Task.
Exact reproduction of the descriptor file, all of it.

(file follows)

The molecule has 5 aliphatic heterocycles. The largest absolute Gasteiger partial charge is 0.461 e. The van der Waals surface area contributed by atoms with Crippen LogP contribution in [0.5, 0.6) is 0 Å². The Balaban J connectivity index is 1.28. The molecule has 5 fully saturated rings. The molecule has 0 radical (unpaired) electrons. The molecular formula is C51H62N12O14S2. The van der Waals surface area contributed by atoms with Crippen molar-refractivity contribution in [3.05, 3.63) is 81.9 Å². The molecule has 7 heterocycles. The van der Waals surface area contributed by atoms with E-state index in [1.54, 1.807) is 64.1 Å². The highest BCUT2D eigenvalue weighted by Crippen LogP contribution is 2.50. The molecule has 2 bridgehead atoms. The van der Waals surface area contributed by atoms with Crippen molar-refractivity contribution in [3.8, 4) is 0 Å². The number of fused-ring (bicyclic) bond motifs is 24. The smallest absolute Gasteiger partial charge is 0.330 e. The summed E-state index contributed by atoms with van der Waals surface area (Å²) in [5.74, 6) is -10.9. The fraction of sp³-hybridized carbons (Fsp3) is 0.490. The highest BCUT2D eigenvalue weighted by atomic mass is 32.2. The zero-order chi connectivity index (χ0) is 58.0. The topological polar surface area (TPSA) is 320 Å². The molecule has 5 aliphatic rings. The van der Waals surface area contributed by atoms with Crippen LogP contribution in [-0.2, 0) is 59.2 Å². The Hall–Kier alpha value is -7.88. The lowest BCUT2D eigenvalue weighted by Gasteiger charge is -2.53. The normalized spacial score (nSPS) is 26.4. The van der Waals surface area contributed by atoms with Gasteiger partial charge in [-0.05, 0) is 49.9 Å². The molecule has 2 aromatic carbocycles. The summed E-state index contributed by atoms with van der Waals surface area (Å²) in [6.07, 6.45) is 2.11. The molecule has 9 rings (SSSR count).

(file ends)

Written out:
The molecule has 5 aliphatic heterocycles. The largest absolute Gasteiger partial charge is 0.461 e. The van der Waals surface area contributed by atoms with Crippen LogP contribution in [0.5, 0.6) is 0 Å². The Balaban J connectivity index is 1.28. The molecule has 5 fully saturated rings. The molecule has 0 radical (unpaired) electrons. The molecular formula is C51H62N12O14S2. The van der Waals surface area contributed by atoms with Crippen molar-refractivity contribution in [3.05, 3.63) is 81.9 Å². The molecule has 7 heterocycles. The van der Waals surface area contributed by atoms with E-state index in [1.54, 1.807) is 64.1 Å². The highest BCUT2D eigenvalue weighted by Crippen LogP contribution is 2.50. The molecule has 2 bridgehead atoms. The van der Waals surface area contributed by atoms with Crippen molar-refractivity contribution in [3.8, 4) is 0 Å². The number of fused-ring (bicyclic) bond motifs is 24. The smallest absolute Gasteiger partial charge is 0.330 e. The summed E-state index contributed by atoms with van der Waals surface area (Å²) in [5.74, 6) is -10.9. The fraction of sp³-hybridized carbons (Fsp3) is 0.490. The highest BCUT2D eigenvalue weighted by atomic mass is 32.2. The zero-order chi connectivity index (χ0) is 58.0. The topological polar surface area (TPSA) is 320 Å². The molecule has 5 aliphatic rings. The van der Waals surface area contributed by atoms with Crippen LogP contribution in [-0.2, 0) is 59.2 Å². The Hall–Kier alpha value is -7.88. The lowest BCUT2D eigenvalue weighted by Gasteiger charge is -2.53. The normalized spacial score (nSPS) is 26.4. The van der Waals surface area contributed by atoms with Gasteiger partial charge in [-0.05, 0) is 49.9 Å². The molecule has 2 aromatic carbocycles. The summed E-state index contributed by atoms with van der Waals surface area (Å²) in [6.07, 6.45) is 2.11. The molecule has 9 rings (SSSR count).